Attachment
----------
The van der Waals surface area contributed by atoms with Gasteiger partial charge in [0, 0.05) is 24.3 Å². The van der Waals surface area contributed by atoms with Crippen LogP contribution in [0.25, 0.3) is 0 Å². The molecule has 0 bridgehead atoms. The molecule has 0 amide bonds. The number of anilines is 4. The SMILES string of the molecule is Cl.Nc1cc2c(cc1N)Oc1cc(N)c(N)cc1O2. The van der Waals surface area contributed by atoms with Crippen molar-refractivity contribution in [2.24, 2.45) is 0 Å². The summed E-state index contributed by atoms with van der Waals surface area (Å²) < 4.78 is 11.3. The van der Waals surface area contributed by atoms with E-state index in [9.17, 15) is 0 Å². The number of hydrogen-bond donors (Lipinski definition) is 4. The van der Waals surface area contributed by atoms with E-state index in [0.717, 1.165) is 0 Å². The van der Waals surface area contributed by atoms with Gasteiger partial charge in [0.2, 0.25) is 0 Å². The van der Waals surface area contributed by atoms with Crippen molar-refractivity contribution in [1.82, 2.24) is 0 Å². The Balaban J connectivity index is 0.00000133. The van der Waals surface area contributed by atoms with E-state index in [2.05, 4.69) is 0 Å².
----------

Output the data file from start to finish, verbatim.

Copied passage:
The van der Waals surface area contributed by atoms with Gasteiger partial charge in [0, 0.05) is 24.3 Å². The van der Waals surface area contributed by atoms with Crippen LogP contribution in [0.25, 0.3) is 0 Å². The molecule has 0 bridgehead atoms. The molecule has 0 amide bonds. The number of anilines is 4. The SMILES string of the molecule is Cl.Nc1cc2c(cc1N)Oc1cc(N)c(N)cc1O2. The van der Waals surface area contributed by atoms with Crippen molar-refractivity contribution in [2.24, 2.45) is 0 Å². The summed E-state index contributed by atoms with van der Waals surface area (Å²) < 4.78 is 11.3. The van der Waals surface area contributed by atoms with E-state index in [9.17, 15) is 0 Å². The number of hydrogen-bond donors (Lipinski definition) is 4. The van der Waals surface area contributed by atoms with E-state index in [0.717, 1.165) is 0 Å². The van der Waals surface area contributed by atoms with Gasteiger partial charge in [0.2, 0.25) is 0 Å². The van der Waals surface area contributed by atoms with Crippen molar-refractivity contribution in [1.82, 2.24) is 0 Å². The Balaban J connectivity index is 0.00000133. The van der Waals surface area contributed by atoms with E-state index in [2.05, 4.69) is 0 Å².